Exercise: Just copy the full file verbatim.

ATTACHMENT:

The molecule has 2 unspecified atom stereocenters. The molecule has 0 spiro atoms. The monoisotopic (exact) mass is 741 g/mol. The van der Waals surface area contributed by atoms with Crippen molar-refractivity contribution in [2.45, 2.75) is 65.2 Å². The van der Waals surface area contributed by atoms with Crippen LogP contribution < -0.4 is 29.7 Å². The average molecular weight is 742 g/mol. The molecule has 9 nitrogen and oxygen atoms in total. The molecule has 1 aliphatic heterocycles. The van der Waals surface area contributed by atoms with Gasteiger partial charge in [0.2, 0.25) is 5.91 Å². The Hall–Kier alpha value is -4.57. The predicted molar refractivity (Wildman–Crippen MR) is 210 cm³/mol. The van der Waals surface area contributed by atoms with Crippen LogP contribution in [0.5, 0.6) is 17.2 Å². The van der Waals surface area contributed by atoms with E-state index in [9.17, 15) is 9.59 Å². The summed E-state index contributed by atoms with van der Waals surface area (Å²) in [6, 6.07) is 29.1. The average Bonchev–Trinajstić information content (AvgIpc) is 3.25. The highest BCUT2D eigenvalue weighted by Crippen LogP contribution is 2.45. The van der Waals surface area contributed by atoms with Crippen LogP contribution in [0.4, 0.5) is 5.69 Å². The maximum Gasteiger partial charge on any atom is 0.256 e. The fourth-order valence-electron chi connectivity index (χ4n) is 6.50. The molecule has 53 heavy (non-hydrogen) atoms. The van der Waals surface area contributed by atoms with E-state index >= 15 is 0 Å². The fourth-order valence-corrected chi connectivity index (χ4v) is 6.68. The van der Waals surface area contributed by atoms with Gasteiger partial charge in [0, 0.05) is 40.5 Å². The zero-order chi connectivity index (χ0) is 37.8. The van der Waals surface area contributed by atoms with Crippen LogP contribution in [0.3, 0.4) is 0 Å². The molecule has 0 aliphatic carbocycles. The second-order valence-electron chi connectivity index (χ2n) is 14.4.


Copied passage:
The molecule has 2 unspecified atom stereocenters. The molecule has 0 spiro atoms. The monoisotopic (exact) mass is 741 g/mol. The van der Waals surface area contributed by atoms with Crippen molar-refractivity contribution in [2.45, 2.75) is 65.2 Å². The van der Waals surface area contributed by atoms with Crippen LogP contribution < -0.4 is 29.7 Å². The average molecular weight is 742 g/mol. The molecule has 9 nitrogen and oxygen atoms in total. The molecule has 1 aliphatic heterocycles. The van der Waals surface area contributed by atoms with Gasteiger partial charge in [0.2, 0.25) is 5.91 Å². The Hall–Kier alpha value is -4.57. The predicted molar refractivity (Wildman–Crippen MR) is 210 cm³/mol. The van der Waals surface area contributed by atoms with Crippen LogP contribution in [0.5, 0.6) is 17.2 Å². The van der Waals surface area contributed by atoms with E-state index in [9.17, 15) is 9.59 Å². The summed E-state index contributed by atoms with van der Waals surface area (Å²) in [6, 6.07) is 29.1. The average Bonchev–Trinajstić information content (AvgIpc) is 3.25. The highest BCUT2D eigenvalue weighted by Crippen LogP contribution is 2.45. The van der Waals surface area contributed by atoms with Crippen LogP contribution in [0.4, 0.5) is 5.69 Å². The maximum Gasteiger partial charge on any atom is 0.256 e. The fourth-order valence-electron chi connectivity index (χ4n) is 6.50. The molecule has 53 heavy (non-hydrogen) atoms. The van der Waals surface area contributed by atoms with E-state index >= 15 is 0 Å². The fourth-order valence-corrected chi connectivity index (χ4v) is 6.68. The van der Waals surface area contributed by atoms with Gasteiger partial charge in [0, 0.05) is 40.5 Å². The zero-order chi connectivity index (χ0) is 37.8. The van der Waals surface area contributed by atoms with Crippen LogP contribution in [0.3, 0.4) is 0 Å². The molecule has 0 aliphatic carbocycles. The second-order valence-electron chi connectivity index (χ2n) is 14.4.